• Application level vs. Full system simulations.

Obviously, application level simulation focus on targeted designs, e.g. AI Engine design instead of a full fledge target operating system (OS). In user level simulation, any system service requests by the simulated application are serviced by the underlying host OS. Application level simulation is usually less complex but likely to show some inaccuracies due to lack of system level support.

Supported simulations are categorize in this table.

Functional Simulation Timing Simulation
Application Level Simulation X86simulator AIEsimulator
System Level Simulation SW_emu HW_emu

These supported simulations help to fix majority of design issues before running the AI Engine design on actual hardware. UG1076 contains more details of the simulation capabilities and how to apply the supported features to resolve design issues such as memory leaks, memory access conflicts, resource constraints, integration with PL/PS domains.

Step 1: Functional Simulation and Debug of AI Engine kernels and graph.

See X86simulator.

Step 2: Performance Level Simulation and Debug of AI Engine graph.

See AIEsimulator.

Step 3: Software Emulation of AI Engine design integrated with PL and PS domains.

See SW_emu.

Step 4: Hardware Emulation of AI Engine design integrated with PL and PS domains.

See HW_emu.

Debug via Hardware

After fixing all AI Engine design issues with above simulations, running AI Engine design on hardware could still exhibits issues. Chapter 18, “AI Engine Hardware Profile and Debug Methodology” in UG1076 describes these stages along with detail steps included.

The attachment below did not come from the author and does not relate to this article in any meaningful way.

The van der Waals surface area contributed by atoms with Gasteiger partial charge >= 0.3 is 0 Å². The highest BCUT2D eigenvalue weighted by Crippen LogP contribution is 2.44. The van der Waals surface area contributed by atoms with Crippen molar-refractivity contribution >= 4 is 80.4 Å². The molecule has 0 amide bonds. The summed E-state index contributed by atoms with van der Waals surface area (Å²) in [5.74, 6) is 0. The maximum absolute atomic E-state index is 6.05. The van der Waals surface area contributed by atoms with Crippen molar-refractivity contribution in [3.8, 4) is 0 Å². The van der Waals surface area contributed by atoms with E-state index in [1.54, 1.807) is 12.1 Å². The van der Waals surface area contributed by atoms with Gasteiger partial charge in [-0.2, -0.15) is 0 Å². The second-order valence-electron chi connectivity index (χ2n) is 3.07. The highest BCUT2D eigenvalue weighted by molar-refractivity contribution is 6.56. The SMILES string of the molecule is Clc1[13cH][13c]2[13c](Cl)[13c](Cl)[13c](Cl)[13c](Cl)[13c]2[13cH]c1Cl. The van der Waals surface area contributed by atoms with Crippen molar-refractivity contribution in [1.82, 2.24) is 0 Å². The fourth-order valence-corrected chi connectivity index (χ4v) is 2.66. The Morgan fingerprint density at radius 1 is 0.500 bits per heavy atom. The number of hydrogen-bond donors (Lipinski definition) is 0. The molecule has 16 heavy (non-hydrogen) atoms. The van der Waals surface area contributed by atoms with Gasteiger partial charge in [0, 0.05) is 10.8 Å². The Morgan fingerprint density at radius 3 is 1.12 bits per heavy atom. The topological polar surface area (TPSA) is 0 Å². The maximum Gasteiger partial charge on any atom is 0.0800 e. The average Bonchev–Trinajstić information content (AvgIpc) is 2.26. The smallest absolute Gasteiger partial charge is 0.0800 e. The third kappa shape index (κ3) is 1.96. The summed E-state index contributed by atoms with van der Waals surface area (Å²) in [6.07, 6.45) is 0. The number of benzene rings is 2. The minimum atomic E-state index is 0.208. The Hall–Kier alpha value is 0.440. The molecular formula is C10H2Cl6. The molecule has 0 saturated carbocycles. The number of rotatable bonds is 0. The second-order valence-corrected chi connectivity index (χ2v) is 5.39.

Stage 1: Run the design on hardware

This is the first stage running the design on hardware. Areas to check

  • Verify input and output data

    • Restrict pointer usage

  • Error reporting and handling reporting from host application

    • XRT APIs returned status

  • Design stalls analysis

    • XRT Xbutil utility

    • XSDB generate run summary file and display with vitis_analyzer

See AI Engine/PL kernel Debug with XRT utilities on HW, and AI Engine Debug with Profiling APIs on HW.

Stage 2: System profiling

See AI Engine Debug with Profiling Feature.

Stage 3: PL Kernel Analysis

See AI Engine Debug with Integrated Logic Analyzer.

Stage 4: AI Engine Event Trace and Analysis

See AI Engine Debug with Event Trace.

Stage 5: Host Application Debug

See Host Application Debug.

Support

GitHub issues will be used for tracking requests and bugs. For questions go to support.xilinx.com.

License

Licensed under the Apache License, Version 2.0 (the “License”); you may not use this file except in compliance with the License. You may obtain a copy of the License at

http://www.apache.org/licenses/LICENSE-2.0

Unless required by applicable law or agreed to in writing, software distributed under the License is distributed on an “AS IS” BASIS, WITHOUT WARRANTIES OR CONDITIONS OF ANY KIND, either express or implied. See the License for the specific language governing permissions and limitations under the License.

XD005 | © Copyright 2021-2022 Xilinx, Inc.